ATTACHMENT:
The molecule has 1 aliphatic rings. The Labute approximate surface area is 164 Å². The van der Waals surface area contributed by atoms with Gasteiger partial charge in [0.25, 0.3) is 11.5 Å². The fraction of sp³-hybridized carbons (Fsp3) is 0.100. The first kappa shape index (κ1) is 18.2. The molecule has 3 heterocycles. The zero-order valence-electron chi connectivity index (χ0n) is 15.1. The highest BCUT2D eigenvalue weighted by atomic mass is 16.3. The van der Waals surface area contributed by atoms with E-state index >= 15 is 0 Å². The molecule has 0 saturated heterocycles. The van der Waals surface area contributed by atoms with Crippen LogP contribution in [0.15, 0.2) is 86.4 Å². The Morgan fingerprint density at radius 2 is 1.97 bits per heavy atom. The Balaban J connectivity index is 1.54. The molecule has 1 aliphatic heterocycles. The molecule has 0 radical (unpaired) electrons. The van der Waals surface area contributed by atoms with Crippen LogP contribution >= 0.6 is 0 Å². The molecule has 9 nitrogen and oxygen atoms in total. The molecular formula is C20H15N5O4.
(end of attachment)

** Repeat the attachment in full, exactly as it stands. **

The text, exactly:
The molecule has 1 aliphatic rings. The Labute approximate surface area is 164 Å². The van der Waals surface area contributed by atoms with Gasteiger partial charge in [0.25, 0.3) is 11.5 Å². The fraction of sp³-hybridized carbons (Fsp3) is 0.100. The first kappa shape index (κ1) is 18.2. The molecule has 3 heterocycles. The zero-order valence-electron chi connectivity index (χ0n) is 15.1. The highest BCUT2D eigenvalue weighted by atomic mass is 16.3. The van der Waals surface area contributed by atoms with E-state index >= 15 is 0 Å². The molecule has 0 saturated heterocycles. The van der Waals surface area contributed by atoms with Crippen LogP contribution in [0.15, 0.2) is 86.4 Å². The Morgan fingerprint density at radius 2 is 1.97 bits per heavy atom. The Balaban J connectivity index is 1.54. The molecule has 1 aliphatic heterocycles. The molecule has 0 radical (unpaired) electrons. The van der Waals surface area contributed by atoms with Crippen LogP contribution >= 0.6 is 0 Å². The molecule has 9 nitrogen and oxygen atoms in total. The molecular formula is C20H15N5O4.